Praxis Works Will Lighten Your e-Bike

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With most e-bikes weighing in at the high 30lbs or mid 40lbs mark, saving weight is still a worthwhile exercise, yet most e-bikes run the stock forged alloy cranks that came with them.

We got beckoned over to the Praxis booth where usually we get to see carbon wheels and the latest chainring and crank designs.

Carbon cranks for everything from those e-bike companies

Praxis Works, from Santa Cruz has already got a popular range of alloy and carbon mountain bike and road cranks, but it has now turned its attention to the e-bike. These carbon replacement cranks will be available for the Specialized range of Levo bike, Bosche and Brose by the early summer, while a Yamaha version will come later in the year.

Bosche and Brose are covered too.

Replacement cranks aren’t apparently a simple job to make – as all of Praxis’ current cranks are two-piece, with a built-in bottom bracket spindle and these need e-bike cranks have to be made to fit the integrated splines of the e-bike motors.

With motors being made of big steel cogs, every little helps
Brose too – and soon Yamaha

When the cranks are released this summer, they’ll come in a natty presentation box with full instructions. Thanks to the design of most e-bike motors, where the splined BB is part of the motor itself and non-removable (without a service centre visit anyway) the crank swap should be an easy five minute job. Just get your 8mm allen key, whip off your pedals and unbolt the cranks, then replace with carbon versions and save yourself a couple of hundred grams. And while the cranks probably won’t be cheap, if you’ve paid £5,000 for a 35lb bike, spending a few more hundred on saving half a pound will probably make sense.

Praxis is distributed by Upgrade Bikes in the UK.

Chipps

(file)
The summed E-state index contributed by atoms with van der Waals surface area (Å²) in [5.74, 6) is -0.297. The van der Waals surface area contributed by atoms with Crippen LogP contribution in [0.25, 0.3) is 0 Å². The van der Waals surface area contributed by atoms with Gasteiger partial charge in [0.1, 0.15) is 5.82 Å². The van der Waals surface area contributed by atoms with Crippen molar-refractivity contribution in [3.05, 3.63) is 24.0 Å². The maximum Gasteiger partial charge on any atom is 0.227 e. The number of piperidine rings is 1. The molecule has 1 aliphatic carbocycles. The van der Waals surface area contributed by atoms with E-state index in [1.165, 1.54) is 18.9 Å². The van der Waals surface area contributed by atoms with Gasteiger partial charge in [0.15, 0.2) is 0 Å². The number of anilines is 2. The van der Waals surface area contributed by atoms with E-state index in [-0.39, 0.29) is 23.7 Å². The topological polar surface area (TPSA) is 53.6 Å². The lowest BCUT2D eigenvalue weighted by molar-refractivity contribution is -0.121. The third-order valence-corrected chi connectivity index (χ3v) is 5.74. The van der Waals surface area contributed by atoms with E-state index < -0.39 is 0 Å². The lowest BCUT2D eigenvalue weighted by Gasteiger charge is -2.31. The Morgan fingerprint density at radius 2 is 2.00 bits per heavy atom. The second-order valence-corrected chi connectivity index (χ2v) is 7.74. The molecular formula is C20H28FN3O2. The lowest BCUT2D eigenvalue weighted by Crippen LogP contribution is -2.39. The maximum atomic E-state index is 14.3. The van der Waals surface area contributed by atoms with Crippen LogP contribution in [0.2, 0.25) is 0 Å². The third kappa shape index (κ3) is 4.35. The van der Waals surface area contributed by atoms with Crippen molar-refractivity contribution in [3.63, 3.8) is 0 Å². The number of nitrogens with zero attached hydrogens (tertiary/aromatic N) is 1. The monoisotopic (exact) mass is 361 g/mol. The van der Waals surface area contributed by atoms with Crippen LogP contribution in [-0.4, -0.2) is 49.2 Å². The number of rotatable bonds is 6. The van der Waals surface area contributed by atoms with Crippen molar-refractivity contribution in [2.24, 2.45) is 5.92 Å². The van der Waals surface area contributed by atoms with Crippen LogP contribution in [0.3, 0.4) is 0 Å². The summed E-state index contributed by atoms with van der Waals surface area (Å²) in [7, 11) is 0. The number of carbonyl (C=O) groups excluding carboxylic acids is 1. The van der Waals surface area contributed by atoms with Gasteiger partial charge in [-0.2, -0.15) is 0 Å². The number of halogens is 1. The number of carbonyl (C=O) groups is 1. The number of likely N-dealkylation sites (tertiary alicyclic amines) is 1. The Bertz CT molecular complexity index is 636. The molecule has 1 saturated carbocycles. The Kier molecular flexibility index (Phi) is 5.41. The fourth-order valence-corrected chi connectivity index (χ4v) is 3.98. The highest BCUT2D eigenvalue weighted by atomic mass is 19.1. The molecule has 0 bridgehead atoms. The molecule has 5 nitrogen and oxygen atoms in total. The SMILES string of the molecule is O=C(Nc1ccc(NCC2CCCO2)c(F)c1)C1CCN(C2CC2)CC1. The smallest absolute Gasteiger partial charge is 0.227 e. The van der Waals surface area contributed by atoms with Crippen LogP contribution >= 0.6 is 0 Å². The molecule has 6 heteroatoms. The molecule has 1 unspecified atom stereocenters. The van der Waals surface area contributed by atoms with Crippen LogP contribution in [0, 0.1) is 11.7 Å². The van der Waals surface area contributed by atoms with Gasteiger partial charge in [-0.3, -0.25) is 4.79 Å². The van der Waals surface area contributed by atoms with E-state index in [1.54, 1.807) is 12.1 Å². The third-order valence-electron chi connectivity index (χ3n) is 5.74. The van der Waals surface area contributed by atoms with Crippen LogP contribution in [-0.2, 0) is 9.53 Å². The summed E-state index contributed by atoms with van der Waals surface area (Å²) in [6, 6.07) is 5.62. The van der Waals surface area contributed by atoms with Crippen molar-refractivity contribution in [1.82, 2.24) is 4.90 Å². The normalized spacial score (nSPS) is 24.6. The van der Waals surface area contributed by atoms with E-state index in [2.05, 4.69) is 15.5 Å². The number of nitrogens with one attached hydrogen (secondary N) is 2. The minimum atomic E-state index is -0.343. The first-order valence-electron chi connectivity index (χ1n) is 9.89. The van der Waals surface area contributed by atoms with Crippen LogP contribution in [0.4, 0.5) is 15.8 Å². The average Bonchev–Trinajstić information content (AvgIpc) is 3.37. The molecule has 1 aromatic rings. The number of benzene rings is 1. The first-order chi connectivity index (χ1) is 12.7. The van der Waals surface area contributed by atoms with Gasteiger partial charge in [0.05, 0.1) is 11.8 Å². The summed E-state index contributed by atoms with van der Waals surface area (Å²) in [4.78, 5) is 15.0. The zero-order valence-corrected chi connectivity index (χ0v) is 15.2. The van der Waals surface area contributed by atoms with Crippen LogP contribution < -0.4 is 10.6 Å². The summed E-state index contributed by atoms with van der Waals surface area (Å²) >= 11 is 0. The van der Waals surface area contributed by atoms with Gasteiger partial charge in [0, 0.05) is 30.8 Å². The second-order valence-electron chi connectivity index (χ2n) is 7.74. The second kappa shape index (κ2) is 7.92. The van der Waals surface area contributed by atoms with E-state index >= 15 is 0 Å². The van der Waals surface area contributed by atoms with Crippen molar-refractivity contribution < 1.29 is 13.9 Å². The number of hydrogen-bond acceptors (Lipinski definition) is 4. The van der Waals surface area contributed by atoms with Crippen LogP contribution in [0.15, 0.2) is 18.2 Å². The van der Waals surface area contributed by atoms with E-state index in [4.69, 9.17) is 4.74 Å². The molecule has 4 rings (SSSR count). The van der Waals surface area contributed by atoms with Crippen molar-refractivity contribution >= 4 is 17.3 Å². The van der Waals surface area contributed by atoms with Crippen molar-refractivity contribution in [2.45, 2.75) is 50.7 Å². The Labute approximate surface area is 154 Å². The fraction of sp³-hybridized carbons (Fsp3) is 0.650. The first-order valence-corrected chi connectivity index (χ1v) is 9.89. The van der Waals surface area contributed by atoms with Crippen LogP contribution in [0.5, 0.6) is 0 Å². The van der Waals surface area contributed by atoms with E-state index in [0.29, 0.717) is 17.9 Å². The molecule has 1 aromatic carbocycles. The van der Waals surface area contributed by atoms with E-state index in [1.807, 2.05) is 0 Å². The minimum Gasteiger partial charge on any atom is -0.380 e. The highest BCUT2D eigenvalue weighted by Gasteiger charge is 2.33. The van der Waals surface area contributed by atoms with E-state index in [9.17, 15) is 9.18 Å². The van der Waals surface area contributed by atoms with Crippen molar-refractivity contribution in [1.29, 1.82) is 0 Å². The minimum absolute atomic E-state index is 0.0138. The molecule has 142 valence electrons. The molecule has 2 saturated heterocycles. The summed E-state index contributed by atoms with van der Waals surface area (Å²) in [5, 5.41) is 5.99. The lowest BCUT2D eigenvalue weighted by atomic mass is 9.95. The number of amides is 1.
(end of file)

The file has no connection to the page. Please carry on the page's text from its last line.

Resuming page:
Singletrack Editor

Chipps wasn’t around for the dawn of mountain biking in the UK, but he likes to claim that he arrived in time for second breakfast (about the time he shows up for work, then…) starting in the bike trade in 1990 and becoming a full time mountain bike journalist at the start of 1994. Over the subsequent quarter century, he has seen mountain bike culture flourish and diversify and bike technology go from rigid steel frames to fully suspended carbon fibre (and sometimes back to rigid steel as well.)

His riding style is best described as ‘medium, wheels on the ground, trail riding’ though he’s been spotted doing everything from endurance downhill racing to 24 hour cross country racing. He favours mid-travel trail bikes and claims to be wheel-size, gear, brake and tyre agnostic. In fact, his garage spans most bicycle flavours, taking in steel hardtails, carbon trail bikes, even a mountain bike tandem, along with road, touring and gravel/cyclocross bikes.

While he’s happy to chat about bikes all day, his real interest is in the people and places that bikes can introduce you to and he talks as fondly about the trails he’s ridden and riders he’s met as the bikes that took him there.

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